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Aircraft noise over Dunalley 30km from the airport measured at 95dB. Airservices’ modelling predicted less than 60dB

The change IMPACTS resident and tourist VALUES ON THE SOUTH EAST COAST

The proposed departure (SID) route impacts previously quiet rural and coastal communities almost 100% of time during the summer months, with about 50% of arrivals (STARs) impacting the same communities for the remainder of the year.

A number of these communities - which have never before been overflown by commercial jets - are host to existing and planned tourism developments which make a substantial contribution to the local economy, still in recovery from bushfire destruction in 2013.

It is also unclear why Airservices has chosen to move the Southern SID in particular closer to newly overflown communities which are already impacted by arriving aircraft - especially since this option was not put forward or discussed in public consultation sessions in November 2018.

In her investigation report, the Aircraft Noise Ombudsman strongly criticised Airservices’s procedures for determining the impact of aircraft noise as employed in its initial Hobart flight path design.

For example, Airservices’s trigger for conducting an environmental impact study is more than 10 planes per day over 60 decibels. This does not consider low background noise, tourism values, whether an area is newly overflown, the amplifying effect of water, or any other contextual information.

Airservices’s noise modelling does not consider the amplifying effect of water surfaces on noise – a phenomenon well-known to those who live on or enjoy the water.

Although it agreed to implement her recommendations to introduce a more effective noise assessment process, it has decided to delay implementation until June 2019 - hence its design of the Hobart flight paths will use the same process criticised by the ANO.

Although community stakeholders made these concerns known to Airservices during a public consultation process in November 2018, Airservices has chosen to ignore them.

What’s required

 
  • Airservices must immediately implement the recommendations of the Aircraft Noise Ombudsman and improve its environmental assessment process so the impact of the proposed paths can be properly determined.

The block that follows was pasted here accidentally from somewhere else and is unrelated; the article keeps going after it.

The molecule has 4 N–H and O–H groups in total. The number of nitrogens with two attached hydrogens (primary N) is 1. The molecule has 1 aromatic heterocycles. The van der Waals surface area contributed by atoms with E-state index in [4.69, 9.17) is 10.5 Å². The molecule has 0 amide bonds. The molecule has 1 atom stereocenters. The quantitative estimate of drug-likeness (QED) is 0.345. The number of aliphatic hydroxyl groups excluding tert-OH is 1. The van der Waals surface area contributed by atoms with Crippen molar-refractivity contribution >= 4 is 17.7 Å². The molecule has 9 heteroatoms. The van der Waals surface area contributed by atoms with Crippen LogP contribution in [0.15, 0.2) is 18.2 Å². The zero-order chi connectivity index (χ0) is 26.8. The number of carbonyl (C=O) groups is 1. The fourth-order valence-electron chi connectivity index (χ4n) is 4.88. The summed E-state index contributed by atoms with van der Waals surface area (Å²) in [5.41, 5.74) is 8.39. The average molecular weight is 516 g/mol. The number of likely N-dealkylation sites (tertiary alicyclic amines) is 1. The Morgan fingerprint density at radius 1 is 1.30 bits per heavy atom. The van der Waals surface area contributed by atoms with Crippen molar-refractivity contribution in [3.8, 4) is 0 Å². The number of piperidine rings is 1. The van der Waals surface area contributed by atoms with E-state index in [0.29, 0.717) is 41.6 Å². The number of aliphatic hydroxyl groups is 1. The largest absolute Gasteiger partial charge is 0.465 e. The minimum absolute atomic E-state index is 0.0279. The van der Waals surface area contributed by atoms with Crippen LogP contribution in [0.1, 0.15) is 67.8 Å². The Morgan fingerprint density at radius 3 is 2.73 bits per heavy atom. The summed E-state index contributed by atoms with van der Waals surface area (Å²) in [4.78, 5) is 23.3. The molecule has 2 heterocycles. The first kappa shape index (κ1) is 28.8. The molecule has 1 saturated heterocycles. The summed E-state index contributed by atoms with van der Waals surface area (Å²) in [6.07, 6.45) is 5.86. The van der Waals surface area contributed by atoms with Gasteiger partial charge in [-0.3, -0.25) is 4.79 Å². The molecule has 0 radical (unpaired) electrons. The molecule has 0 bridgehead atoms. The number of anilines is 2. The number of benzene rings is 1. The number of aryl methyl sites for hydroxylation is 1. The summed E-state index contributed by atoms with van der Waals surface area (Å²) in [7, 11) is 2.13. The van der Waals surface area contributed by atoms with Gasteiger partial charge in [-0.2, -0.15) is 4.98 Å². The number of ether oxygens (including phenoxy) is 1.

• Improvements should include genuine and transparent consultation with potentially affected tourism operators, communities and other stakeholders.

 

References

Airservices documents

Initial Environmental Assessment said that a number of communities would be newly overflown

Initial Stakeholder Engagement Strategy and subsequent public communications said that no new communities would be overflown

Airservices’s Case study of the Hobart implementation “The community that has been effected by the introduction of the changes has lost faith in Airservices ability to deliver accurate, genuine information, along with a solution that will both be acceptable to residents regarding aircraft noise outcomes and operationally viable for aircraft and airspace management …. This was recently demonstrated in Hobart, where a planned airspace change was implemented without appropriate identification and analysis of the impact of that change on the community.”

Executive paper acknowledging that limiting the consultation options to a single design will be ‘unpopular’

Second Environmental Assessment, which finds that ‘safety advantages’ are offered by an additional arrival route to the West of Hobart Airport

Aircraft Noise Ombudsman documents

Investigation into complaints about the introduction of new flight paths in Hobart, April 2018 “In other words, Dunalley residents would have perhaps heard one aircraft (at about 43 to 48 decibels) in the week 1 to 7 February 2017 with the remainder not likely to be perceivable. This is in stark contrast to the 30 aircraft (at a noise level of up to 58 decibels) that could be experienced on a daily basis when runway 30 was in operation following the changes introduced on 14 September 2017”

Other documents

Australian Standard 2021-2015 Acoustics—Aircraft noise intrusion— Building siting and construction Cited by Airservices as the basis of its thresholds for acceptable noise. It states “Some experience has shown that communities that are newly-exposed to aircraft noise (e.g. as a result of the construction of new runways, or the redesign of flight paths near an aerodrome) tend to be more sensitive to such noise than communities that are accustomed to it. Land use planning must by necessity use a long-term horizon, and the building siting acceptability recommendations in this Standard are based on the reactions of noise-accustomed communities. Regulatory authorities are cautioned that a transient heightened reaction could result from substantial new noise exposure.”

Significant impact guidelines 1.2 Environment Protection and Biodiversity Conservation Act 1999 Policy guidelines for Commonwealth agencies for compliance with the EPBC Act 1999 “An action is more likely to have a significant impact on the environment if it will impact upon sensitive or vulnerable areas, components or features of the environment” and “When deciding whether or not a proposed action is likely to have a signi cant impact on the environment, you should consider only the adverse impacts that the action is likely to have. Bene cial impacts cannot be offset against adverse impacts.”

Runway 12 departures - on average 4km closer and 20dB louder on the South East Coast than currently, 59dB louder than pre-September 2017

Runway 12 departures - on average 4km closer and 20dB louder on the South East Coast than currently, 59dB louder than pre-September 2017